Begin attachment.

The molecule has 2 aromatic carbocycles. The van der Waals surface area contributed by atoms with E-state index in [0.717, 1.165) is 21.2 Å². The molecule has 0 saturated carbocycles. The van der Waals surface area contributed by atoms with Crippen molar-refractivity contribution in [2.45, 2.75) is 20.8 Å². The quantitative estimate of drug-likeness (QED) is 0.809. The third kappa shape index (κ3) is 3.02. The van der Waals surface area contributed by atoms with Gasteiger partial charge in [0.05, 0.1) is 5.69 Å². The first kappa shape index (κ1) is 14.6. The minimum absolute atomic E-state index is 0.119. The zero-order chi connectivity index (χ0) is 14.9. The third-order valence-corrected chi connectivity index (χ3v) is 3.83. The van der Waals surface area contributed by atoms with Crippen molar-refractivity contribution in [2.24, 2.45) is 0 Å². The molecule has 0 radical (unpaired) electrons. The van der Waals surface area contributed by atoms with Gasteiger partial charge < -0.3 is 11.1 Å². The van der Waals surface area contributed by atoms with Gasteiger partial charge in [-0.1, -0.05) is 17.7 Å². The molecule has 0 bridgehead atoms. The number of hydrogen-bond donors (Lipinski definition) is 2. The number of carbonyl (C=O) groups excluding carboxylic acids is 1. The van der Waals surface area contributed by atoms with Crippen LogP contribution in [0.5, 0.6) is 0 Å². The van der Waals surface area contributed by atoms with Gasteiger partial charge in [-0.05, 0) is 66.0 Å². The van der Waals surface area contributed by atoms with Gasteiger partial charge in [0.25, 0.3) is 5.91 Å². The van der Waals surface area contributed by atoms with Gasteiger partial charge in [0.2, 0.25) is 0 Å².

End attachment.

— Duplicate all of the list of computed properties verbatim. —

The molecule has 2 aromatic carbocycles. The van der Waals surface area contributed by atoms with E-state index in [0.717, 1.165) is 21.2 Å². The molecule has 0 saturated carbocycles. The van der Waals surface area contributed by atoms with Crippen molar-refractivity contribution in [2.45, 2.75) is 20.8 Å². The quantitative estimate of drug-likeness (QED) is 0.809. The third kappa shape index (κ3) is 3.02. The van der Waals surface area contributed by atoms with Gasteiger partial charge in [0.05, 0.1) is 5.69 Å². The first kappa shape index (κ1) is 14.6. The minimum absolute atomic E-state index is 0.119. The zero-order chi connectivity index (χ0) is 14.9. The third-order valence-corrected chi connectivity index (χ3v) is 3.83. The van der Waals surface area contributed by atoms with Crippen molar-refractivity contribution in [2.24, 2.45) is 0 Å². The molecule has 0 radical (unpaired) electrons. The van der Waals surface area contributed by atoms with Gasteiger partial charge < -0.3 is 11.1 Å². The van der Waals surface area contributed by atoms with Gasteiger partial charge in [-0.1, -0.05) is 17.7 Å². The molecule has 0 bridgehead atoms. The number of hydrogen-bond donors (Lipinski definition) is 2. The number of carbonyl (C=O) groups excluding carboxylic acids is 1. The van der Waals surface area contributed by atoms with Crippen LogP contribution in [0.5, 0.6) is 0 Å². The van der Waals surface area contributed by atoms with Gasteiger partial charge in [-0.05, 0) is 66.0 Å². The van der Waals surface area contributed by atoms with Gasteiger partial charge in [0.25, 0.3) is 5.91 Å². The van der Waals surface area contributed by atoms with Gasteiger partial charge in [0.2, 0.25) is 0 Å².